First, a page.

PR: SENG 550 or consent. Software engineering of mobile applications and real-world development of mobile technology. Architecture of a simple mobile application. Industry leaders of mobile software engineering. Mobile economics. Mobile software engineering security practices. Mobile enterprise architectures.

SENG 581. Quality Software Process Management. 3 Hours.

PR: SENG 510 or consent. Evaluate quality theories and practices; research quality history, principles and techniques; and apply software engineering quality management methods and standards to develop software quality model artifacts in an enterprise environment.

SENG 582. Enterprise Architecture Framework. 3 Hours.

PR: SENG 520 or Consent. Study of architecture frameworks used in government and business to design holistic advanced computer systems. Application of frameworks to the enterprise processes, technologies, and people to achieve the enterprise mission and objectives.

SENG 591A-Z. Advanced Topics. 1-6 Hours.

PR: Consent. Investigation of advanced topics not covered in regularly scheduled coruses.

SENG 610. Advanced Software Project Management. 3 Hours.

PR: SENG 510. Presents best practices for managing software development projects. Addresses leadership, teamwork, issues in modern system development, complexity and its influence on projects, estimating project effort and duration, development of software-intensive systems and systems-of-systems.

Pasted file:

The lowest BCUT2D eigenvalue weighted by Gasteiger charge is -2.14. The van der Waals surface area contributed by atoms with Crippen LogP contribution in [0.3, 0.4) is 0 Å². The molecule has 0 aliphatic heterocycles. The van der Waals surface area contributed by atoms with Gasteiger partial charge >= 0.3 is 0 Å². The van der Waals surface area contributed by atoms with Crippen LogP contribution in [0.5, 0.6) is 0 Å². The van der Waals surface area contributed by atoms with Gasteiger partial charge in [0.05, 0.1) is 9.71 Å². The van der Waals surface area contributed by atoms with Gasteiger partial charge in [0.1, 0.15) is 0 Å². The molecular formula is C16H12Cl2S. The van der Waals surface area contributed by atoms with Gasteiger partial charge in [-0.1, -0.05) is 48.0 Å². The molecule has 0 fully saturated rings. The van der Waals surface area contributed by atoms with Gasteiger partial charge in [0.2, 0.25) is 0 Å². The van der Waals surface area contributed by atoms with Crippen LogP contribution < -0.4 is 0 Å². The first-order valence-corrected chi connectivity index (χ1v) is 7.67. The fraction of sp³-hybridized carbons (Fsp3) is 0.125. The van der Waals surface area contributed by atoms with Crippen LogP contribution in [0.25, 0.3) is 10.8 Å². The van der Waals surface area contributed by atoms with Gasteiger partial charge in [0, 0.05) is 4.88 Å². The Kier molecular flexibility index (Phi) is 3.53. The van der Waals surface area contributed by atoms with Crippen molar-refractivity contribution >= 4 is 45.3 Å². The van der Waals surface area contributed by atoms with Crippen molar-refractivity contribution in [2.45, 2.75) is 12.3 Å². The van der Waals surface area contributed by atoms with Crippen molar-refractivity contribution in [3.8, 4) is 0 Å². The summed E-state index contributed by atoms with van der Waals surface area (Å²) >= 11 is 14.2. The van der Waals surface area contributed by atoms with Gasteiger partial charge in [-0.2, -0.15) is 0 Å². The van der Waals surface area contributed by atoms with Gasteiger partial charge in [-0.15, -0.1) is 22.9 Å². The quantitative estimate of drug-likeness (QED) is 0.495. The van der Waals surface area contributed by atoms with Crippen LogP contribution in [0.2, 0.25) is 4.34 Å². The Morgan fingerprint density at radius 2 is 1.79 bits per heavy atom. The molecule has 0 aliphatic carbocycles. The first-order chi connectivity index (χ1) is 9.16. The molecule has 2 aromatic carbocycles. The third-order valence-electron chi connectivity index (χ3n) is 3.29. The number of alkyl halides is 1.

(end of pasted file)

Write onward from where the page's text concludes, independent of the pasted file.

SENG 611. Strategies for Software Development. 3 Hours.

PR: SENG 510 or Consent. This course investigates the forces which drive a software organization's business strategy; alignment of a project to the business needs (product line or platform); and the importance of various project management, development and business models.

SENG 630. Requirements Engineering. 3 Hours.

PR: SENG 520 or consent. Study of the requirements engineering phase of the software development process. Techniques for building strong requirements, including management, analysis, risk mitigation, validation, customer signoff, and change control.

SENG 670. Data Analytics with Applications in Software Engineering. 3 Hours.

PR: SENG 520 and STAT 215 or consent. Foundation of data science, with focus on applications in software engineering. Different empirical methods such as surveys, case studies, and experiments. Threats to validity. Methods for data preparation. Statistics for data understanding and assessment. Commonly used supervised and unsupervised machine learning algorithms.

SENG 691A-Z. Advanced Topics. 1-6 Hours.

PR: Consent. Investigation of advanced topics not covered in regularly scheduled courses.

SENG 695. Independent Study. 1-6 Hours.

Faculty supervised study of topics not available through regular course offerings.

SENG 697. Research. 1-15 Hours.

PR: Consent. Research activities leading to thesis, problem report, research paper or equivalent scholarly project, or a dissertation. (Grading may be S/U.).